What Does Competency Mean and Does it Really Matter?

Instead of having to deal with the sub-zero cold weather in Chicago (where my car doors froze earlier in the week and I had to tug on them for over half an hour to get into the backseat of my car to turn on the heat), I was fortunate last weekend to be in the sunny and warm wine countryof Temecula (near San Diego). I was there for a CAP Council on Education meeting where I served as their junior (resident) member. Due to confidentiality agreements, I can’t divulge specific details, but it did get me to thinking about what “true competency” means and what we need to do to obtain and maintain it after we graduate.

Residency is a transition for many (especially if you didn’t take time off to work before continuing your higher education) between two different mentalities: that of school versus employment. Ideally, there shouldn’t be a large difference between how we approach school and our job but that’s not always how it goes. In medical school, if we didn’t continually study, it was just our grade that would suffer and we could study harder for the next test to average out to a decent grade. But with residency, which is now my job, when I don’t apply myself to learn everyday (and I can’t say that I’ve perfected this yet but I keep trying), it’s really my patients, and possibly future patients, who suffer the consequences.

Pathology is the “end game.” We are the regulator of most diagnostics (both on the CP and AP sides) that other physicians use to make treatment and prognostic decisions.And so, we need to train now and develop a trainee culture that nurtures life-long learning (and truly mean more than just lip-service). We need to allow residents to participate in true “practice-based” learning (not just passive learning) and to feel the punitive consequences if we ignore our responsibilities or are incompetent. I believe in second, and even third, chances. I believe that our residency programs should remediate residents who are not where they should be in a non-threatening manner. But I do also believe that there is a minimum bar that we all need to meet within a specified time frame.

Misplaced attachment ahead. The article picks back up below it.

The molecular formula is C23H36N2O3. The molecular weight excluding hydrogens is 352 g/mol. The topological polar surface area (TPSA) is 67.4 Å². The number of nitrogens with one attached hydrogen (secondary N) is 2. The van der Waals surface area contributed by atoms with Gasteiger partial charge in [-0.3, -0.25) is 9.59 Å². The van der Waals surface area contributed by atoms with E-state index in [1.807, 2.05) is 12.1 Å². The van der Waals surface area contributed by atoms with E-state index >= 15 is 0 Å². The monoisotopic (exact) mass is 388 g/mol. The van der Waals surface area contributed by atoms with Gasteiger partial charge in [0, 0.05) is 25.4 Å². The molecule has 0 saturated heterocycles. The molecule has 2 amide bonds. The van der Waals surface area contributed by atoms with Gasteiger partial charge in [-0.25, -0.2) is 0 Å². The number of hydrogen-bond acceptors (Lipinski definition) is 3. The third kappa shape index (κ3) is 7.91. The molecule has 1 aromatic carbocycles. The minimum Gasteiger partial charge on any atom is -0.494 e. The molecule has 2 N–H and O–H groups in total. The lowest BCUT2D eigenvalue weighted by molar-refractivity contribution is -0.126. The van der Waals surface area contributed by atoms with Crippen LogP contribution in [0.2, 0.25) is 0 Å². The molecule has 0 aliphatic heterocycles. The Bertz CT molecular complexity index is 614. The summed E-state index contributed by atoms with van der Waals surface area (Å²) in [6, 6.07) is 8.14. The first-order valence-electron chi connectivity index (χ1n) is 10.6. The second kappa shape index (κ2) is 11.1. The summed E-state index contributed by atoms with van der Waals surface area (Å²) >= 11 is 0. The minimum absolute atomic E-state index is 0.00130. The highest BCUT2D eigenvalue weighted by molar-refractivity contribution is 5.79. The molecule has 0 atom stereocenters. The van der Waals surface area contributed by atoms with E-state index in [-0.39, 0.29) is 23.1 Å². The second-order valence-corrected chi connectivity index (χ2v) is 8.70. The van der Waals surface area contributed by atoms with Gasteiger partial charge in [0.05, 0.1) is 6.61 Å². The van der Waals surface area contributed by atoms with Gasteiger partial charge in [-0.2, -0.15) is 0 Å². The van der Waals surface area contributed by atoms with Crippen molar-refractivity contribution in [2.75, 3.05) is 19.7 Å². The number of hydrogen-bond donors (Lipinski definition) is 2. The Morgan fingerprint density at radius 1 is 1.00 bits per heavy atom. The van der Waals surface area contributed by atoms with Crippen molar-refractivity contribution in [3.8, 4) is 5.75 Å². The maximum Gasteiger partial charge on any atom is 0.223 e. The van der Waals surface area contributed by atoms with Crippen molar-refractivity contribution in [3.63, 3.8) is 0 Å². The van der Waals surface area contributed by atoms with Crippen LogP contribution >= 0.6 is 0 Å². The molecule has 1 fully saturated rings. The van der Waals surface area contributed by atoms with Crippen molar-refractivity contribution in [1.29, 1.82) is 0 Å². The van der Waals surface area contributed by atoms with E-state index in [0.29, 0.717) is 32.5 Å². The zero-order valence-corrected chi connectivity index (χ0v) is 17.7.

I believe that we need to be good representatives of our respective programs as graduates, and more importantly, “competent” pathologists who do not hurt our patients due to lack of important knowledge that we should possess – and of course, it’d be nice not to have to worry about malpractice issues as well. Developing this mentality starts during residency – where we should study a little everyday in order to perform as much as we can– and where we can take feedback from our attendings and work to improve our areas of deficiency while we have them around to guide us.

Some pathologists on forums that I’ve visited decry maintenance of certification (MOC) and the continuing medical education (CME) and/or self-assessment modules (SAM) as money-making measures for the organizations who put together CME/SAM material. This weekend, I learned what these and many other acronyms mean. I can see their point since it often costs money to obtain CME/SAM; also, physicians do not want to think of having to take tests once they graduate med school. However, I do think that in a rapidly changing field such as pathology, not being up-to-date may have detrimental effects on patient care, so CME/SAM are necessary. We can’t always expect that everyone in our profession will be motivated to be up-to-date without some sort of “carrot stick.” It’s sad but true. So my main point, fellow residents, is that we should develop good habits now that encourage life-long learning and an attitude that shows that we put our patients first…and we’ll probably find that without even realizing it, we have worked toward gaining competency in our profession. So what do you think about the need for CME/SAM and MOC every 10 years? There’s no “grandfathering in” for any of us, so we will have to deal with this. But do you think that this is the way to go to help our maintain competency once we’ve achieved it?

Chung

Betty Chung, DO, MPH, MA is a second year resident physician at the University of Illinois Hospital and Health Sciences System in Chicago, IL.

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